Inuvialuit Regional Corporation defending child care law in Supreme Court today
Attorneys for the Inuvialuit Regional Corporation and other Inuit and Indigenous governments are bringing their arguments before the Supreme Court today to uphold their right to jurisdiction over family services, with GNWT joining Quebec in intervening to challenge the law.
The Quebec government has filed a constitutional complaint against the An Act Respecting First Nations, Inuit and Métis Children, Youth and Families.
Inuvialuit Regional Corporation (IRC) President Duane Ningaqsiq Smith said IRC learned that the GNWT, which has regularly been involved in negotiations to implement the new law, joined Quebec as an intervener against the federal law in late September or early October . Alberta, British Columbia and Manitoba are also part of the constitutional challenge to the 2019 legislation.
“It is unfortunate that GNWT decided to do a U-turn at 11am when the Prime Minister was initially praising and supporting us,” he said, adding he hoped GNWT would pull out. “That’s called not acting in good faith.”
The IRC’s first law – Inuvialuit Qitunrariit Inuuniarnikkun Maligaksat, or the “Inuvialuit Family Way of Living Law” – was passed just over a year ago and set the process for a year of negotiations with the federal government and GNWT to work out the details of implementation. The law then went into full effect on November 25, 2022 – exactly one year after it was passed.
In the next step, the federal government will start funding the framework. Funding is based on the number of Inuvialuit children registered with the IRC.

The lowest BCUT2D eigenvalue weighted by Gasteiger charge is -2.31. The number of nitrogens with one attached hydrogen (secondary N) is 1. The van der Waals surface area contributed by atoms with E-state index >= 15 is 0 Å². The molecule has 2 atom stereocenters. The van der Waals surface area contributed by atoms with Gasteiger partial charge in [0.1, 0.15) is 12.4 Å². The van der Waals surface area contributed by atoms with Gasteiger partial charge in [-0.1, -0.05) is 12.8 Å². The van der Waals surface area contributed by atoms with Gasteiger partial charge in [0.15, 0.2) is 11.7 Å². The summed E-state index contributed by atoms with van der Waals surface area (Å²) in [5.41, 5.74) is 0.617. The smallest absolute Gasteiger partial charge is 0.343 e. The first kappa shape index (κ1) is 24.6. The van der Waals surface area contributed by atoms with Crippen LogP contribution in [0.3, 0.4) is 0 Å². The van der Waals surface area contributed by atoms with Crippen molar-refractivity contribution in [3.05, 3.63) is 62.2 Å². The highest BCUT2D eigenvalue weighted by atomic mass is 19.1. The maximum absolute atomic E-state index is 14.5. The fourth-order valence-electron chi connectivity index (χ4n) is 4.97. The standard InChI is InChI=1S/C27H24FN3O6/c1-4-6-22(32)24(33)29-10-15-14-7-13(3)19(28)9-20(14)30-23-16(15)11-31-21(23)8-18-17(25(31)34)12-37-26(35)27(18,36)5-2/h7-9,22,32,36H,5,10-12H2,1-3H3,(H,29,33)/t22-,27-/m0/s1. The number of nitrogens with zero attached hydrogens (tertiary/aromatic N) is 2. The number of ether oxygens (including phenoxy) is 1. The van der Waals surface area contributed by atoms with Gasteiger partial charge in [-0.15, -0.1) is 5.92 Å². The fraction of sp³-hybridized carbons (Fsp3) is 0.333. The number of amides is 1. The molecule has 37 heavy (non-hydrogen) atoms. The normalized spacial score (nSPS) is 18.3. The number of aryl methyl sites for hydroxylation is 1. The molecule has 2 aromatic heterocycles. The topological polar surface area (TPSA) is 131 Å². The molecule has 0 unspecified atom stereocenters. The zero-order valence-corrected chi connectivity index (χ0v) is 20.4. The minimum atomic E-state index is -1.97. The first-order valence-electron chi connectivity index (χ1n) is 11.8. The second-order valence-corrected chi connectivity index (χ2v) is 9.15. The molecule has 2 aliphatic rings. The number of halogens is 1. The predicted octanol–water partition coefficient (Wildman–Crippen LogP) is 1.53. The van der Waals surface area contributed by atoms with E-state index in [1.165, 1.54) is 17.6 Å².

Over the past year, the IRC has been working to be ready for the transition, including recruiting staff and developing new child protection programmes.
However, if the Supreme Court of Canada does not recognize the rights of Indigenous governments to look after the welfare of their children, which is currently the case in the country’s Supreme Court, the legal basis for the IRC Act would be null and void.
Smith said he expects a decision from the Supreme Court early next year.
“We’ve had very strong support from our communities for this initiative,” he said. “All Inuit organizations including Inuit Tapiriit Kanatami (ITK) are also interveners (on our side) and support us as well.
“I hope there is no problem and we can fix it.”
This week, IRC ran an open letter advertisement in the December 7 issues of Yellowknifer, the December 8 issues of Inuvik Drum and the Globe and Mail, chastising Prime Minister Caroline Cochrane for taking on the case Connected to Quebec. The public correspondence calls for Cochrane to withdraw intervener status from the GNWT.
The GNWT released a statement attributed to an unnamed communications officer and denied IRC’s version of events.
“GNWT is not challenging Inuvialuit Regional Corporation’s first law in the Supreme Court of Canada. The NWT Attorney General seeks clarity on how laws created under federal law may affect the legislative powers granted to our Legislative Assembly under the NWT Act,” the territorial government’s statement said. “The NWT Attorney General affirms the inherent right of Indigenous Peoples to self-government and their inherent jurisdiction in relation to child and family services under Section 35 of the Constitution Act 1982. The Attorney General supports the right of Indigenous Peoples to administer and enforce laws that issued under their own jurisdiction.
“The Attorney General is seeking clarity on how statutes created under federal law may affect the legislative power granted to our Legislative Assembly under the NWT Act. The Attorney General is focused on the structure of federal law and the constitutional implications for the GNWT.”
The unattributed spokesman for the GNWT insisted the government is not trying to strike down the law, noting that the filing lies before the Supreme Court of Canada because the federal government had appealed a ruling by the Quebec Court of Appeals that found two provisions of the law and endeavors to implement them again.
The GNWT spokesman also said there would be no hearing between GNWT and IRC before the Supreme Court.